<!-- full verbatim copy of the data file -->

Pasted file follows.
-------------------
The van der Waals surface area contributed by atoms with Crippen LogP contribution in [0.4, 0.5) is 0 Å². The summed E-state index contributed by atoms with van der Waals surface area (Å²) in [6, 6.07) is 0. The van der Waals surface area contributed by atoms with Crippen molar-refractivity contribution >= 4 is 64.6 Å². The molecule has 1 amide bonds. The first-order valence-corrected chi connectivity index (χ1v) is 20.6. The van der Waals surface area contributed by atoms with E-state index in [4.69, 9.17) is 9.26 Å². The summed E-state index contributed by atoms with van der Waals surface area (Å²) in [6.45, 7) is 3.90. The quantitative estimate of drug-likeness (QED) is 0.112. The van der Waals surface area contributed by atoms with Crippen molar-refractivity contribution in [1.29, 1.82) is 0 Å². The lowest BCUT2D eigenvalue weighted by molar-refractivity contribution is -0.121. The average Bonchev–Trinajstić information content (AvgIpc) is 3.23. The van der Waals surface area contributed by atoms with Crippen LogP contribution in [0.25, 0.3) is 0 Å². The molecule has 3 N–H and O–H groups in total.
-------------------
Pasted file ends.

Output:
The van der Waals surface area contributed by atoms with Crippen LogP contribution in [0.4, 0.5) is 0 Å². The summed E-state index contributed by atoms with van der Waals surface area (Å²) in [6, 6.07) is 0. The van der Waals surface area contributed by atoms with Crippen molar-refractivity contribution >= 4 is 64.6 Å². The molecule has 1 amide bonds. The first-order valence-corrected chi connectivity index (χ1v) is 20.6. The van der Waals surface area contributed by atoms with E-state index in [4.69, 9.17) is 9.26 Å². The summed E-state index contributed by atoms with van der Waals surface area (Å²) in [6.45, 7) is 3.90. The quantitative estimate of drug-likeness (QED) is 0.112. The van der Waals surface area contributed by atoms with Crippen molar-refractivity contribution in [1.29, 1.82) is 0 Å². The lowest BCUT2D eigenvalue weighted by molar-refractivity contribution is -0.121. The average Bonchev–Trinajstić information content (AvgIpc) is 3.23. The van der Waals surface area contributed by atoms with Crippen LogP contribution in [0.25, 0.3) is 0 Å². The molecule has 3 N–H and O–H groups in total.